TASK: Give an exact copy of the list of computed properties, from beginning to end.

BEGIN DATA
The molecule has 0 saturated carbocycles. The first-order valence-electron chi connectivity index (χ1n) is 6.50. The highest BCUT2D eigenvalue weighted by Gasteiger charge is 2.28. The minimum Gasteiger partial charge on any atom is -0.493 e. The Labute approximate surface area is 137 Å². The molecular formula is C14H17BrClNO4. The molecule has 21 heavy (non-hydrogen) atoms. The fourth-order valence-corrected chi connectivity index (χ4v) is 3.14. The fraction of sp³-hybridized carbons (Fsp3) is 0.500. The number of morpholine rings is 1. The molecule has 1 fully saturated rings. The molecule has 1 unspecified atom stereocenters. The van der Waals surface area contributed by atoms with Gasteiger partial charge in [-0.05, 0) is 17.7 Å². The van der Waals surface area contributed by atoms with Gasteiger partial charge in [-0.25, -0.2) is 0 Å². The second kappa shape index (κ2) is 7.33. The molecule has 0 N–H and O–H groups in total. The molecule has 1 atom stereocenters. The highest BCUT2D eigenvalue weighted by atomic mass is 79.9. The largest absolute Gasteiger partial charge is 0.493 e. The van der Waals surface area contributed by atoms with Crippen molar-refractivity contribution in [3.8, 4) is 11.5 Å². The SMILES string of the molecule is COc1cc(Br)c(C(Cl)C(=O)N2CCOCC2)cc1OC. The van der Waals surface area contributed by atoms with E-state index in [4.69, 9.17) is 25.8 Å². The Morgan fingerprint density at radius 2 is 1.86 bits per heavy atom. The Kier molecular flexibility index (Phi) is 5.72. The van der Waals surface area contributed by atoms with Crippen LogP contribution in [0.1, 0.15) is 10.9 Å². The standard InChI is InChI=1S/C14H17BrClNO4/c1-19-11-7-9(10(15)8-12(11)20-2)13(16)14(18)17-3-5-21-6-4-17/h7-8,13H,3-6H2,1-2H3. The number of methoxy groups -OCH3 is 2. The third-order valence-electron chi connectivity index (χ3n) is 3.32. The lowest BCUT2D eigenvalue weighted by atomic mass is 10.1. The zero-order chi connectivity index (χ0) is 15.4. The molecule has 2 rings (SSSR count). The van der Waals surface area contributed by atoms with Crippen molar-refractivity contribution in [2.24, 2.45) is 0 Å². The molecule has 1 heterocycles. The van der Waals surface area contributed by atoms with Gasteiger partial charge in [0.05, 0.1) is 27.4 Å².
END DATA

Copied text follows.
The molecule has 0 saturated carbocycles. The first-order valence-electron chi connectivity index (χ1n) is 6.50. The highest BCUT2D eigenvalue weighted by Gasteiger charge is 2.28. The minimum Gasteiger partial charge on any atom is -0.493 e. The Labute approximate surface area is 137 Å². The molecular formula is C14H17BrClNO4. The molecule has 21 heavy (non-hydrogen) atoms. The fourth-order valence-corrected chi connectivity index (χ4v) is 3.14. The fraction of sp³-hybridized carbons (Fsp3) is 0.500. The number of morpholine rings is 1. The molecule has 1 fully saturated rings. The molecule has 1 unspecified atom stereocenters. The van der Waals surface area contributed by atoms with Gasteiger partial charge in [-0.05, 0) is 17.7 Å². The van der Waals surface area contributed by atoms with Gasteiger partial charge in [-0.25, -0.2) is 0 Å². The second kappa shape index (κ2) is 7.33. The molecule has 0 N–H and O–H groups in total. The molecule has 1 atom stereocenters. The highest BCUT2D eigenvalue weighted by atomic mass is 79.9. The largest absolute Gasteiger partial charge is 0.493 e. The van der Waals surface area contributed by atoms with Crippen molar-refractivity contribution in [3.8, 4) is 11.5 Å². The SMILES string of the molecule is COc1cc(Br)c(C(Cl)C(=O)N2CCOCC2)cc1OC. The van der Waals surface area contributed by atoms with E-state index in [4.69, 9.17) is 25.8 Å². The Morgan fingerprint density at radius 2 is 1.86 bits per heavy atom. The Kier molecular flexibility index (Phi) is 5.72. The van der Waals surface area contributed by atoms with Crippen LogP contribution in [0.1, 0.15) is 10.9 Å². The standard InChI is InChI=1S/C14H17BrClNO4/c1-19-11-7-9(10(15)8-12(11)20-2)13(16)14(18)17-3-5-21-6-4-17/h7-8,13H,3-6H2,1-2H3. The number of methoxy groups -OCH3 is 2. The third-order valence-electron chi connectivity index (χ3n) is 3.32. The lowest BCUT2D eigenvalue weighted by atomic mass is 10.1. The zero-order chi connectivity index (χ0) is 15.4. The molecule has 2 rings (SSSR count). The van der Waals surface area contributed by atoms with Crippen molar-refractivity contribution in [2.24, 2.45) is 0 Å². The molecule has 1 heterocycles. The van der Waals surface area contributed by atoms with Gasteiger partial charge in [0.05, 0.1) is 27.4 Å².